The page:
Citrus gall wasp (Bruchophagus fellis) is an Australian native insect from northern NSW and Queensland and now established in some Perth suburbs.
The spread of citrus gall wasp into orchards and backyard citrus trees is usually the result of the introduction of infested citrus plants and the lack of monitoring of gall development in branches.
Citrus gall wasps have a limited flying range meaning that infestations within a property occur by the close presence of infested citrus trees, including across the fence of urban properties. Spread over long distances is facilitated by the wind and by movement of infested trees or by untreated infested branches.
What to look for
- Prune out branches affected by galls. This is essential for controlling the gall wasp. Prune and remove as many galls as possible by June 30 each year. When pruning newly formed galls in April to June, dry them in the sun afterwards to kill the larvae before disposing of them in your green waste, compost or general rubbish.
- Treat affected branches before disposal. Wasps can emerge from galls in pruning offcuts if pruned too close to the usual emergence period.
- Galls removed after June should be shredded and solarised, or burnt and deep buried. Solarise galls by placing them in a well-sealed plastic bag, preferably by double bagging, and sitting the bag in the sun to bake for at least four weeks. Disposing of gall offcuts in normal household waste, a green verge collection or in garden bags will spread the pest to other areas
- Avoid heavily fertilising trees in winter or spring. Over-fertilising (particularly heavy nitrogen applications) can promote excessive amounts of spring growth that the gall wasp prefers.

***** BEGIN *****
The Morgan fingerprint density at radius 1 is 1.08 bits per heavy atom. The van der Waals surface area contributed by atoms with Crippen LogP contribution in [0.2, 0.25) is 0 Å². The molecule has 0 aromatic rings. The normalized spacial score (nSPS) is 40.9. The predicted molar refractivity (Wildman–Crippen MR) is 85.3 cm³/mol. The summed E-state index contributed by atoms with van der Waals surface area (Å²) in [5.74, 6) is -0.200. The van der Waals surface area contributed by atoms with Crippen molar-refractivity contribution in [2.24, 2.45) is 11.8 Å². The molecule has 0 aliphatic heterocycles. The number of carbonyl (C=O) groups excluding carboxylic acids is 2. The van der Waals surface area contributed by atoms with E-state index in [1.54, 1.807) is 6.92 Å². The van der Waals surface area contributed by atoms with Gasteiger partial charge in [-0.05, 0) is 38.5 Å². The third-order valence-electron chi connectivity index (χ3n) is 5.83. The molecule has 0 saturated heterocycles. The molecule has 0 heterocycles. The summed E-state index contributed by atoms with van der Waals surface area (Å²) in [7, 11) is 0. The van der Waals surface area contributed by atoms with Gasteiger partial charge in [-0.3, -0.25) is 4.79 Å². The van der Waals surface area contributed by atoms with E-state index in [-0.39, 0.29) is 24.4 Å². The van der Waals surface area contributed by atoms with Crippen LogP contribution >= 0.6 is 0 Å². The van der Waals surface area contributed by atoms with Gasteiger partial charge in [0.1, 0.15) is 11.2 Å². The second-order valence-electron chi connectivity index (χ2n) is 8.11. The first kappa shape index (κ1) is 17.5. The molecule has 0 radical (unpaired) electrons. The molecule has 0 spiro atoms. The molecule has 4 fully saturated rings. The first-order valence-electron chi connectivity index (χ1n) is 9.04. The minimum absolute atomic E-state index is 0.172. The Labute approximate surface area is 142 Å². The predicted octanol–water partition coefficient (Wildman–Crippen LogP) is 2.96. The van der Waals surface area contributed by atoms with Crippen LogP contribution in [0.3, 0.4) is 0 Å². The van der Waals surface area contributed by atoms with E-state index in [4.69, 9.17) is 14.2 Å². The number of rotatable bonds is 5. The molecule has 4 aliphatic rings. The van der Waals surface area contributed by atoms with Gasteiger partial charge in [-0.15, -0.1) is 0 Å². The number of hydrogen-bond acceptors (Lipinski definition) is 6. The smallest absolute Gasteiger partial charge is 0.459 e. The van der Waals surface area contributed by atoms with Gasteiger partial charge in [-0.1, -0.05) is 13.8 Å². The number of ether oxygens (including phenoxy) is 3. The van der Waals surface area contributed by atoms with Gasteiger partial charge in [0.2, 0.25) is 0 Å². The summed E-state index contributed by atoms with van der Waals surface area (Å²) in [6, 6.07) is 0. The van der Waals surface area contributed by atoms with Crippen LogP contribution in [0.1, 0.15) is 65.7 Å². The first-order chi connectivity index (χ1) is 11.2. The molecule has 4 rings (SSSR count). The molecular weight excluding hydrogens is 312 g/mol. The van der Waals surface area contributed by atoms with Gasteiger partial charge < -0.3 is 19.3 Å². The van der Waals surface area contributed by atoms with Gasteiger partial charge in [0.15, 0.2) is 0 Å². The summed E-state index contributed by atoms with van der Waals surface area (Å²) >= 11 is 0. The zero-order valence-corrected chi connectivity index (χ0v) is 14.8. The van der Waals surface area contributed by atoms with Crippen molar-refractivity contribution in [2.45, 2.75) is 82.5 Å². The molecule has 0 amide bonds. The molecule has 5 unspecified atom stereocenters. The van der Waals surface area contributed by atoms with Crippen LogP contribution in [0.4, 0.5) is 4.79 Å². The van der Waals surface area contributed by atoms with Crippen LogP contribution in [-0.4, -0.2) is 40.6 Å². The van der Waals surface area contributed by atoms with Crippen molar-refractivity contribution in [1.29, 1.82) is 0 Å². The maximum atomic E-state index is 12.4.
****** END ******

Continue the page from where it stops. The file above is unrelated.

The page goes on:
Timing of control actions varies with locations. Follow citrus tree development suited to your region.
Chemical control in the home garden is problematic. Chemicals registered for gall wasp are only available in commercial quantities for use in commercial-sized orchards.
Always check the APVMA website and follow label instructions, witholding periods and permit conditions.
Confidor® Guard (Imidacloprid) and Samurai® (Clothiandin) are systemic soil-applied insecticides registered for the control of citrus gall wasp in commercial orchards. They are applied after flowering and control developing larvae before they form destructive galls.
Although petroleum spray oils are used against other citrus insect pests, citrus growers can use them to deter gall wasp adults from laying eggs.
NSW trials with calcined kaolin clay (Surround®) show promise to disrupt egg laying and reducing galls. Apply at least twice during spring when wasps emerge.
For home gardeners, horticultural glue (a sticky non-drying glue made from natural gum resins, vegetable oil and wax) can be pasted over galls in early September to trap emerging wasps, preventing reinfestation.
Megastigmus brevivalvus and M. trisulcus are two beneficial wasps present in WA. They lay their eggs directly into citrus gall wasp eggs, eventually killing the larvae.
Report citrus gall wasp
Use the MyPestGuide reporter app or web tool to report citrus gall wasp so we can keep track of its spread.